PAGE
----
We take the Middle Tongue route just to vary the walk a little, and begin the return leg down the clear grassy route. Murton Pike is now back in view over on the left.

There are no waymark posts along the route but what seems to be a farmer’s quad bike track is clear enough to see as it swings us over towards Trundale Gill once more.

Rather than follow the quad bike track all the way back to Harbour Flatt …..

….. we bear left a little further along, following the line of a fence, and drop down to the wall alongside Trundale Gill. We are aiming to cross the gill and pick up the lowest path across the slopes of Murton Pike.

The wall dipped slightly lower where it crossed the gill so we made that our crossing point. A little tricky since the ground was higher on the far side of the wall, which provided an easy start, but then dropped much lower on this side which made things a little more awkward for those of us in the short limbed category.

We climb away from the gill up to the path from where I took a look back at our route. We passed below Middletongue Crag, up there on the skyline, walked down alongside the fence enclosing a small plantation of young trees and then followed the fence line all the way down to a gate. We passed through the gate and just a little further along from it reached the wall crossing point.

Views of Dufton Pike and Peeping Hill as we follow the narrow path just above Trundale Gill.

The view back to Middle Tongue and Trundale Gill from the narrow path.

A view of the farm at Harbour Flatt and Dufton Pike as the path swings back round towards Murton village.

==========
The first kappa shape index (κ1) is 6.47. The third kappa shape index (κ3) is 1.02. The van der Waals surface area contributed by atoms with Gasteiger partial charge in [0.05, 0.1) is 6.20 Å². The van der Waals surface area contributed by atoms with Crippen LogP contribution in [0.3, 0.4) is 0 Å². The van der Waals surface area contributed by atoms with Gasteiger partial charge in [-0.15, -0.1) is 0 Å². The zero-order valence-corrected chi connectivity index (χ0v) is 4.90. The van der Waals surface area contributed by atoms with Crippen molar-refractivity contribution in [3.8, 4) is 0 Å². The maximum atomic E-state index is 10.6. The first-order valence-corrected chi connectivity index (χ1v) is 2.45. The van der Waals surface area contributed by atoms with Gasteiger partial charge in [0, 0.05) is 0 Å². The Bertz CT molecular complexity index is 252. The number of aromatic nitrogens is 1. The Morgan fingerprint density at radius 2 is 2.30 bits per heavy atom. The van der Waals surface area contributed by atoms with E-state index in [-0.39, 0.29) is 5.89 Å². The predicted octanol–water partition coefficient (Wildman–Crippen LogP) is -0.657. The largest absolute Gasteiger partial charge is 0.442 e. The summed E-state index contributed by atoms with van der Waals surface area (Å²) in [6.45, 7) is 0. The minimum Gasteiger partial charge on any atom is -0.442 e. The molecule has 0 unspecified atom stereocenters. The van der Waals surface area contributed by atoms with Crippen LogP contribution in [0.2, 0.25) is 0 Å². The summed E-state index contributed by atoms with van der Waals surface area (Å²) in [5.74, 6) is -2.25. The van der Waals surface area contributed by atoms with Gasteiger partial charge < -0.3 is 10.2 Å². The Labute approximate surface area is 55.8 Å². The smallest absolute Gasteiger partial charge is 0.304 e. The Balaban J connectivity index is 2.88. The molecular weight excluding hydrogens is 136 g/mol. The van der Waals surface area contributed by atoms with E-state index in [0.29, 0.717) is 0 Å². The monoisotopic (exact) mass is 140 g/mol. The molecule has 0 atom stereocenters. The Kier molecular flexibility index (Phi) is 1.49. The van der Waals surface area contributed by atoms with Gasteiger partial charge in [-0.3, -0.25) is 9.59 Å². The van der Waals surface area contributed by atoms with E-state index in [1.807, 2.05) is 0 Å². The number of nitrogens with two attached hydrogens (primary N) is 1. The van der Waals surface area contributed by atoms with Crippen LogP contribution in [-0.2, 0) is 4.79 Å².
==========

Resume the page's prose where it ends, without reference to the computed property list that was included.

We reach drier ground after negotiating a very boggy section a little way back and the going is now very easy all the way back to the village.

Almost back to Murton with a now very hazy view of Wild Boar Fell on the skyline. Its still a lovely warm afternoon but the haze has increased considerably during the day so the long distance views were not so good.

Our grassy path comes to an end and joins the track coming up from the car park. Some of this morning’s cars have gone while others have arrived, even so there were still plenty of spaces to park.

Before heading over to the car here’s a view of Delfekirk Scar and Roman Fell just to round off today’s very enjoyable walk. The weather was lovely and the wide open and uncrowded landscape was a delight to wander over. So now its time we trotted off back home for a refreshing cup of tea and get ourselves rested in readiness for another walk tomorrow when apparently its likely to be much hotter than it was today. How different things were just a handful weeks ago when we were wrapped in full winter gear, now I’m in shorts and t-shirt and wondering if the sun cream will last out.